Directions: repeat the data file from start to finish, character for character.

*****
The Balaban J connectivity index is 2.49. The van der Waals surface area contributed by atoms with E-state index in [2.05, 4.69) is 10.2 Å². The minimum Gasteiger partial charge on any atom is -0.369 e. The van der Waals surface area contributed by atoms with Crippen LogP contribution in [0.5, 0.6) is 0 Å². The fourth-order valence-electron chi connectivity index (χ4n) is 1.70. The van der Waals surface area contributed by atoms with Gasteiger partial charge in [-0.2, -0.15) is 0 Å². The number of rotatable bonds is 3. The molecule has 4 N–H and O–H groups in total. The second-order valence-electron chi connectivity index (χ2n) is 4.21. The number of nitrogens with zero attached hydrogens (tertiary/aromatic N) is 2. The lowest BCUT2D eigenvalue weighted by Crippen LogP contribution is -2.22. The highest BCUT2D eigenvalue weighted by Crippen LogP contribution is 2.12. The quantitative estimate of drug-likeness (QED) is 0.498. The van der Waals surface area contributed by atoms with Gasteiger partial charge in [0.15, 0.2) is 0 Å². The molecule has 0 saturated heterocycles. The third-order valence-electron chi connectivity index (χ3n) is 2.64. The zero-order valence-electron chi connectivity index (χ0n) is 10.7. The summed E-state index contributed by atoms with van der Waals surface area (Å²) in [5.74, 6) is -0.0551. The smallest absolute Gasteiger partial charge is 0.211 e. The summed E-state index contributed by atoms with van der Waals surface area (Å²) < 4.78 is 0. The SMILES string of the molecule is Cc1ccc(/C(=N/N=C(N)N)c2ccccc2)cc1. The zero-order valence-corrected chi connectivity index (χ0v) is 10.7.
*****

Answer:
The Balaban J connectivity index is 2.49. The van der Waals surface area contributed by atoms with E-state index in [2.05, 4.69) is 10.2 Å². The minimum Gasteiger partial charge on any atom is -0.369 e. The van der Waals surface area contributed by atoms with Crippen LogP contribution in [0.5, 0.6) is 0 Å². The fourth-order valence-electron chi connectivity index (χ4n) is 1.70. The van der Waals surface area contributed by atoms with Gasteiger partial charge in [-0.2, -0.15) is 0 Å². The number of rotatable bonds is 3. The molecule has 4 N–H and O–H groups in total. The second-order valence-electron chi connectivity index (χ2n) is 4.21. The number of nitrogens with zero attached hydrogens (tertiary/aromatic N) is 2. The lowest BCUT2D eigenvalue weighted by Crippen LogP contribution is -2.22. The highest BCUT2D eigenvalue weighted by Crippen LogP contribution is 2.12. The quantitative estimate of drug-likeness (QED) is 0.498. The van der Waals surface area contributed by atoms with Gasteiger partial charge in [0.15, 0.2) is 0 Å². The molecule has 0 saturated heterocycles. The third-order valence-electron chi connectivity index (χ3n) is 2.64. The zero-order valence-electron chi connectivity index (χ0n) is 10.7. The summed E-state index contributed by atoms with van der Waals surface area (Å²) in [5.74, 6) is -0.0551. The smallest absolute Gasteiger partial charge is 0.211 e. The summed E-state index contributed by atoms with van der Waals surface area (Å²) < 4.78 is 0. The SMILES string of the molecule is Cc1ccc(/C(=N/N=C(N)N)c2ccccc2)cc1. The zero-order valence-corrected chi connectivity index (χ0v) is 10.7.